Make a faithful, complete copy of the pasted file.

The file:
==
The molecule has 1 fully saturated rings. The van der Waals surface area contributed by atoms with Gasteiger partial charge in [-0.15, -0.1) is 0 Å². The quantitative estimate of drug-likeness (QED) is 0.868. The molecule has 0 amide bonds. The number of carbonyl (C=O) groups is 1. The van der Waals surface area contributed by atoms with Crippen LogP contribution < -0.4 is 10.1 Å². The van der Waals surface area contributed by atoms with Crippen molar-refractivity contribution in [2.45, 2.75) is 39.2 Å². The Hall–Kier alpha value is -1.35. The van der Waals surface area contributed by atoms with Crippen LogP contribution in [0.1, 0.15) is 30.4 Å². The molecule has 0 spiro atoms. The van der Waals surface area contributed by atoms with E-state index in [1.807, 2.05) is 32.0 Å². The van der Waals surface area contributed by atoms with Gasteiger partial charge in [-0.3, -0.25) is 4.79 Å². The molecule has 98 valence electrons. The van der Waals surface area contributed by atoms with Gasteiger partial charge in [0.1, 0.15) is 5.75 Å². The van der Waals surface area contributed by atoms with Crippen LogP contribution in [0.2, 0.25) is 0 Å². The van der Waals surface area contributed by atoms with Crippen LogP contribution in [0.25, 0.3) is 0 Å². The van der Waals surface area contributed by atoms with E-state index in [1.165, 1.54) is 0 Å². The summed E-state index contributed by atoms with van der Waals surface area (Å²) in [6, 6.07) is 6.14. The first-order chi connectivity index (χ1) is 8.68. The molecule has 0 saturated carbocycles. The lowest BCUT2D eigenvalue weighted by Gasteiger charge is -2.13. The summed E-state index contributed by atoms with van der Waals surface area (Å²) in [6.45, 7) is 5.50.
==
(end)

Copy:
The molecule has 1 fully saturated rings. The van der Waals surface area contributed by atoms with Gasteiger partial charge in [-0.15, -0.1) is 0 Å². The quantitative estimate of drug-likeness (QED) is 0.868. The molecule has 0 amide bonds. The number of carbonyl (C=O) groups is 1. The van der Waals surface area contributed by atoms with Crippen LogP contribution < -0.4 is 10.1 Å². The van der Waals surface area contributed by atoms with Crippen molar-refractivity contribution in [2.45, 2.75) is 39.2 Å². The Hall–Kier alpha value is -1.35. The van der Waals surface area contributed by atoms with Crippen LogP contribution in [0.1, 0.15) is 30.4 Å². The molecule has 0 spiro atoms. The van der Waals surface area contributed by atoms with E-state index in [1.807, 2.05) is 32.0 Å². The van der Waals surface area contributed by atoms with Gasteiger partial charge in [-0.3, -0.25) is 4.79 Å². The molecule has 98 valence electrons. The van der Waals surface area contributed by atoms with Gasteiger partial charge in [0.1, 0.15) is 5.75 Å². The van der Waals surface area contributed by atoms with Crippen LogP contribution in [0.2, 0.25) is 0 Å². The van der Waals surface area contributed by atoms with Crippen LogP contribution in [0.25, 0.3) is 0 Å². The van der Waals surface area contributed by atoms with E-state index in [1.165, 1.54) is 0 Å². The summed E-state index contributed by atoms with van der Waals surface area (Å²) in [6, 6.07) is 6.14. The first-order chi connectivity index (χ1) is 8.68. The molecule has 0 saturated carbocycles. The lowest BCUT2D eigenvalue weighted by Gasteiger charge is -2.13. The summed E-state index contributed by atoms with van der Waals surface area (Å²) in [6.45, 7) is 5.50.